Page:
The second in a pair of virtual reality works that Canadian artist Char Davies created in the 1990s, Ephémère is an interactive installation that measures the breathing and balance of the participants and immerses them in an environment that shifts back and forth between a natural landscape and the interior of a human body.
2001 – Antonia Hirsch, Pulse
German-Canadian artist Antonia Hirsch created an installation in which a heart’s contractions, seen on a radar screen, occurred in sync with an audible universal time signal, and then grew apart.
2003 – Noriyuki Fujimura, Heartbeats
An interactive art performance consists of balloons that light up to the heartbeat of the participant, who holds a sensor placed at the end of balloon’s rope.
2004 – Diana Domingues, Heartscapes
Heartscapes by Brazilian artist Diana Domingues is an immersive virtual environment in which heart rate sensors allow participants to modify the visuals and sounds inside a VR projection CAVE environment.
2006 – Rafael Lozano-Hemmer, Almacén de Corazonadas (Pulse Room)
The first piece in Lozano-Hemmer’s series of works using the pulse premiered at the abandoned La Constancia textile factory in Puebla, Mexico. One hundred bulbs flickered, showing the pulse of the past one hundred participants. The piece has been shown at different scales, depending on the venue, and, since 2008, it includes a sound component.
2006 – Peter Votava and Erich Berger aka Terminalbeach, Heart Chamber Orchestra
The artist duo known as Terminalbeach devised this audiovisual performance in which the heartbeats of twelve classically trained musicians create a “living score.”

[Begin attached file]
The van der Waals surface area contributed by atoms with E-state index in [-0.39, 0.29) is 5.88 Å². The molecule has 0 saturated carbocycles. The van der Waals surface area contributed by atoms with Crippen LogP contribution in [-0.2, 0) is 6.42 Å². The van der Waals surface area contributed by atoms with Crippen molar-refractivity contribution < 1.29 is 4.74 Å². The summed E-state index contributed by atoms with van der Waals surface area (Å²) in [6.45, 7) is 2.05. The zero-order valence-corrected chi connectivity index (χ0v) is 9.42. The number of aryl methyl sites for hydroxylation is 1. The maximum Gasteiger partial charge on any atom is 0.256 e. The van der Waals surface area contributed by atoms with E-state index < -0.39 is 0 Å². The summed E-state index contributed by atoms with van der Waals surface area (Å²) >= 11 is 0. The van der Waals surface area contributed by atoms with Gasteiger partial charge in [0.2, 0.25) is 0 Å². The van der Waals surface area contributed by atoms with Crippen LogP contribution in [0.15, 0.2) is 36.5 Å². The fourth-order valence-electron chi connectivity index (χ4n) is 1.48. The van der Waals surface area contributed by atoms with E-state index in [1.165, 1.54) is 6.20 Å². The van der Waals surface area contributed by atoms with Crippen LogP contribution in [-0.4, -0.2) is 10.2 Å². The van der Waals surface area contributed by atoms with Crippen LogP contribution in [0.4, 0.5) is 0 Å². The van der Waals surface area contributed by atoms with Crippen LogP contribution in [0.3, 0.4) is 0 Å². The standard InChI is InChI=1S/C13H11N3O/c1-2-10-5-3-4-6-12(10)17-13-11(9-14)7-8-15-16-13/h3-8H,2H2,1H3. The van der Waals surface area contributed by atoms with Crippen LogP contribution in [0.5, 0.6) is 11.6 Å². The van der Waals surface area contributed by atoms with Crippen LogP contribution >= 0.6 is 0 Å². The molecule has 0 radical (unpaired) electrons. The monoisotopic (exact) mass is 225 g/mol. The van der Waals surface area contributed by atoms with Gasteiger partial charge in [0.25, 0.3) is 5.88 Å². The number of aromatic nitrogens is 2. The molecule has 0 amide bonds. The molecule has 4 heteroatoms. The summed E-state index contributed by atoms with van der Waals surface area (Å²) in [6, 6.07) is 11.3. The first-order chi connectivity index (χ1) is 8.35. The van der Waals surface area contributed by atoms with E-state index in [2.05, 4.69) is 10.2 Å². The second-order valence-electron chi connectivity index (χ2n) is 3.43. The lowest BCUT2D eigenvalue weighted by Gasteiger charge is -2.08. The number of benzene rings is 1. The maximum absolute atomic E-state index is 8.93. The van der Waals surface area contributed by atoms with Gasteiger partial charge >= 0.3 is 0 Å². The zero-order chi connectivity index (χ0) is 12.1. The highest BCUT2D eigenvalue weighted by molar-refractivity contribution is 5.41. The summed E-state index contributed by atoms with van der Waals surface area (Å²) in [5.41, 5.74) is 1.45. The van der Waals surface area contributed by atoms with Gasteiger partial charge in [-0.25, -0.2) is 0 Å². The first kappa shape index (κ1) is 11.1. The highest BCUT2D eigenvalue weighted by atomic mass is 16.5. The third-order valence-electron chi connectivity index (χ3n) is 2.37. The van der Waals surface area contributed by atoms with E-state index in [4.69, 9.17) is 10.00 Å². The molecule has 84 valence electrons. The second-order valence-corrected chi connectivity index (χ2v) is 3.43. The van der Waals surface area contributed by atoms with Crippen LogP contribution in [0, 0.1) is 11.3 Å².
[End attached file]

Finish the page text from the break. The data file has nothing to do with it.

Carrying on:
2007 – Rafael Lozano-Hemmer, Pulse Front
Pulse Front was a matrix of light over Toronto’s Harbourfront neighbourhood, made with light beams from twenty powerful robotic searchlights, entirely controlled by a network of sensors that measured the heart rate of passers-by.
2008 – Christian Boltanski, Les Archives du Coeur (The Heartbeat Archive)
For the past decade, French Conceptual artist Christian Boltanski has been amassing an archive of recordings of heartbeats collected from people around the globe. Les Archives du Coeuris housed at the Benesse Art Site on Teshima Island in Japan.
2008 – Rafael Lozano-Hemmer, Pulse Tank
First presented at the first New Orleans Biennial, Pulse Tank takes the familiar scientific apparatus of the ripple tank to visualize the heartbeats.
2010 – Aurel de Coloblo Mendoza, La Cámara de Descompresión Urbana (Urban Decompression Chamber)
Described as an “itinerant sensory experiment,” this work by French artist Aurel de Coloblo Mendoza is a soundproof booth built inside of a truck that traveled to several locations in Mexico City. Visitors were wired with an electronic stethoscope and invited to enter the booth alone, where they sat in the dark, listening to the amplified sounds of their own heartbeats.